By Dr. Suma Manjunath, Special to MyRGV.com
Summertime, and the livin’ ain’t easy in Texas as COVID-19 cases, hospitalizations and deaths continue to rise to record levels.
Despite the increasing availability and access to COVID-19 vaccines, only about 71% of eligible Texans 12 years of age and older are fully vaccinated, according to Texas Department of State Health Services data. A recent analysis by The Texas Tribune found some of the neighborhoods in Harris, Dallas, Tarrant, Bexar and Travis counties with the highest Hispanic and Black populations are some of the lowest vaccinated areas.
Texans remain hesitant for various reasons, including misinformation about the virus and the vaccines.
Misinformation leads to mistrust in the Food and Drug Administration emergency use authorization process.
The Centers for Disease Control and Prevention points out researchers did not cut corners on safety and efficacy and continue to use new and established monitoring systems to ensure safety.
Another common concern is any potential side effect. Side effects with all vaccines are normal, according to the CDC, such as with the flu shot. Side effects mean your body is building protection and they should go away in a few days. If they do not, see your healthcare provider.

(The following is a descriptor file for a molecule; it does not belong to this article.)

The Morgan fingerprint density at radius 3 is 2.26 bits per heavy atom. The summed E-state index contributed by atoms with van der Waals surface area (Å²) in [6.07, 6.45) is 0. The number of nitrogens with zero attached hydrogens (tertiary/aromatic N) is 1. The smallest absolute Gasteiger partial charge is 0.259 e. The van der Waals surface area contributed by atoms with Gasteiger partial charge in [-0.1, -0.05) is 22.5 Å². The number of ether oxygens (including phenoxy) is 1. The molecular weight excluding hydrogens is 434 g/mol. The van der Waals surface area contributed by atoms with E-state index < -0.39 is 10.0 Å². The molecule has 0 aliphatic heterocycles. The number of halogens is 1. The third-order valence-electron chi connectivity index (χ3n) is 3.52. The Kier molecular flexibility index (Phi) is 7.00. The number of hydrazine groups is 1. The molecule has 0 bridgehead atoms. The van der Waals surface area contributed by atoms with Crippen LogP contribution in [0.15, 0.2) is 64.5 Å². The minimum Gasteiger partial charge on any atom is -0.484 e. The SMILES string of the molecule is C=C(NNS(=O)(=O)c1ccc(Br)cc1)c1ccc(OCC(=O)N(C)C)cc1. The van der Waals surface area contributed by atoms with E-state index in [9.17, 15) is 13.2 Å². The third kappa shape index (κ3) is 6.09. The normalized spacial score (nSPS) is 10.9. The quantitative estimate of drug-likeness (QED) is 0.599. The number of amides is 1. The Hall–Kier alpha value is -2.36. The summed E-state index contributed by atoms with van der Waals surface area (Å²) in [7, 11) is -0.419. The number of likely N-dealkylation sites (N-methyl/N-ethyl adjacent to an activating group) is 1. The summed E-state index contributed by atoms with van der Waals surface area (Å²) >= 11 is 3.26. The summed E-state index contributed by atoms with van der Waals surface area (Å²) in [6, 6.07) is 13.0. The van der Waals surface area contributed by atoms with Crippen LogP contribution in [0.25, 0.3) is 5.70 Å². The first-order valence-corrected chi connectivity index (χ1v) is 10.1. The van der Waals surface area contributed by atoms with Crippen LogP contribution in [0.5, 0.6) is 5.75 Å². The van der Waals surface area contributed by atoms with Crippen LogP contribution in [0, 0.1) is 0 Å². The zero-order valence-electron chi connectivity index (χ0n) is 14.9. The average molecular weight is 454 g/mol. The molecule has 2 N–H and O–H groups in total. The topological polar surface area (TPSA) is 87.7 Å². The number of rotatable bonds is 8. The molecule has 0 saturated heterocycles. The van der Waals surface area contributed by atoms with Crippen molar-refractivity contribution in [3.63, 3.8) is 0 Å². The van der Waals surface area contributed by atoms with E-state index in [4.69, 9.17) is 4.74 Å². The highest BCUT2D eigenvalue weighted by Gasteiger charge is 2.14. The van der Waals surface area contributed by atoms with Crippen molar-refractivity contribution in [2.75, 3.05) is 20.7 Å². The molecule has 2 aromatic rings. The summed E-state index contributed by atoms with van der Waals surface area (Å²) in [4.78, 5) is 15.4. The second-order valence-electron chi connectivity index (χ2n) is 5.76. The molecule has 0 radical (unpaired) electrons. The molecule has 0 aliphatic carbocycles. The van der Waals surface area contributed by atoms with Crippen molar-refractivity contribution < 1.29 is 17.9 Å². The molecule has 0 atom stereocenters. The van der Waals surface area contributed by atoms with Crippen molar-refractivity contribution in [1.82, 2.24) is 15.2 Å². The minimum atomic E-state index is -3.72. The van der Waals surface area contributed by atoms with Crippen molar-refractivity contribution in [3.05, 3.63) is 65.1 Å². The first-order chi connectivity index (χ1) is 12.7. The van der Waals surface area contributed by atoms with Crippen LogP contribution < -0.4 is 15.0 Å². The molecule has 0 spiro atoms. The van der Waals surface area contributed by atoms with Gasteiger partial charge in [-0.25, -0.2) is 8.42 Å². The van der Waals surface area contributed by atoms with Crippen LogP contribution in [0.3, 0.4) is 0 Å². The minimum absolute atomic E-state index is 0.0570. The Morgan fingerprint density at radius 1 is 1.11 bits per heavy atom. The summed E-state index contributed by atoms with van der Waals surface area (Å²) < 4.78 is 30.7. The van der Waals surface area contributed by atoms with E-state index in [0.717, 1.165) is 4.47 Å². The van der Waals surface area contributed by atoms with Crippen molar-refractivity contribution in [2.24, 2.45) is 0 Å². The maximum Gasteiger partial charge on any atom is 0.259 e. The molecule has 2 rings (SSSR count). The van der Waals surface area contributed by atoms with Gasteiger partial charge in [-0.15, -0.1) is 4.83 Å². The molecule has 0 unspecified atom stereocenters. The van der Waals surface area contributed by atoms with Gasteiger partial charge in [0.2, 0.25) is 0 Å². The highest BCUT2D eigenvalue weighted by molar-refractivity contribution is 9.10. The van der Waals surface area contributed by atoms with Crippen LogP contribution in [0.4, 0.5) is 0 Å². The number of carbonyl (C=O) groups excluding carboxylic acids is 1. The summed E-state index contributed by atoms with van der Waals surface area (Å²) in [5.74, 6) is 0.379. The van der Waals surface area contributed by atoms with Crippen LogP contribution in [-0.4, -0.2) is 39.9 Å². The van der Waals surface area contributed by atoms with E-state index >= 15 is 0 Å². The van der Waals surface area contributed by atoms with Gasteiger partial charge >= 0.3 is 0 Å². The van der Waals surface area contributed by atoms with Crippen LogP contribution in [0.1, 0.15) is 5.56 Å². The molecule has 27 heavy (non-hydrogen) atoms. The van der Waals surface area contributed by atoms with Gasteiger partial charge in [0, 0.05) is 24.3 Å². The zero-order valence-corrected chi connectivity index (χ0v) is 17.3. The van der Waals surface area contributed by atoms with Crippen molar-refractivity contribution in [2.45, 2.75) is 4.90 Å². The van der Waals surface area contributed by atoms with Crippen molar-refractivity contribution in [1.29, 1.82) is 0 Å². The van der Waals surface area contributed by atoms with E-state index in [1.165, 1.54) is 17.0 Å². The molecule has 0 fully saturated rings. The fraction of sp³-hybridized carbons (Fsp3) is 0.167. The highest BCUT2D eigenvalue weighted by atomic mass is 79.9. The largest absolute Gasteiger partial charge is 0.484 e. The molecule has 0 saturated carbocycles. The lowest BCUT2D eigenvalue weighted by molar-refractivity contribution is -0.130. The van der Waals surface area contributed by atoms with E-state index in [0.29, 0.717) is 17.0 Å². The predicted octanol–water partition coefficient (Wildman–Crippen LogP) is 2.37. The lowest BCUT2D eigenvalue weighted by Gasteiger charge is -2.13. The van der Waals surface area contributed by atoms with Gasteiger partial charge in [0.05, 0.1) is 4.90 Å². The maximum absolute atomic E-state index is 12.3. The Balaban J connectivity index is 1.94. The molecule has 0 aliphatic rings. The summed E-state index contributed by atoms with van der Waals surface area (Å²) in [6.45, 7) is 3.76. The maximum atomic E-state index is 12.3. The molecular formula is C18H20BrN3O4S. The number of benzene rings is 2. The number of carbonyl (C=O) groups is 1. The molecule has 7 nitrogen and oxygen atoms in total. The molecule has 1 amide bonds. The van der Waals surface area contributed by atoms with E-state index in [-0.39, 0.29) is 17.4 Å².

Those pushing government conspiracies contribute to lifethreatening hesitations. The vaccines are just vaccines, not tracking microchips. Bill Gates, cell phones and government agencies cannot track us and microchips that cannot fit through the end of a needle.
One group infamously proclaimed the vaccines turn us into walking magnets.
This also is false, not just because common sense tells us so, but also because the vaccine does not contain aluminum (generally speaking, aluminum is not magnetic) or other materials that attract metal objects. And, the vaccines do not contain aborted fetal tissue.
Folks also have concerns about the vaccines causing infertility. The American College of Obstetricians and Gynecologists says those claims are unfounded and are not supported by xposts spread the myth that the virus’ spike protein has a protein similar to the syncitin-1 protein expressed in human placenta. Not so. They are not the same.
And if you heard the vaccines will alter your DNA and maybe mutate you and your future kids, well, you were misinformed. The vaccines do not interact in any way with your DNA.
Every day one person’s hesitation may result in another victim of COVID-19 or one of its variants. We need community immunity against the virus, which means 70%-90% of the individuals in your community are fully vaccinated. The vaccine protects you and those who cannot get the vaccine because of age, underlying medical conditions, or other reasons.
Help us end the pandemic. A vaccine is waiting for you. Ask to get yours today.
Suma Manjunath, M.D., FAAP, is a pediatrician and managing physician of the Travel Medicine Clinics at Kelsey Seybold Clinic in Houston.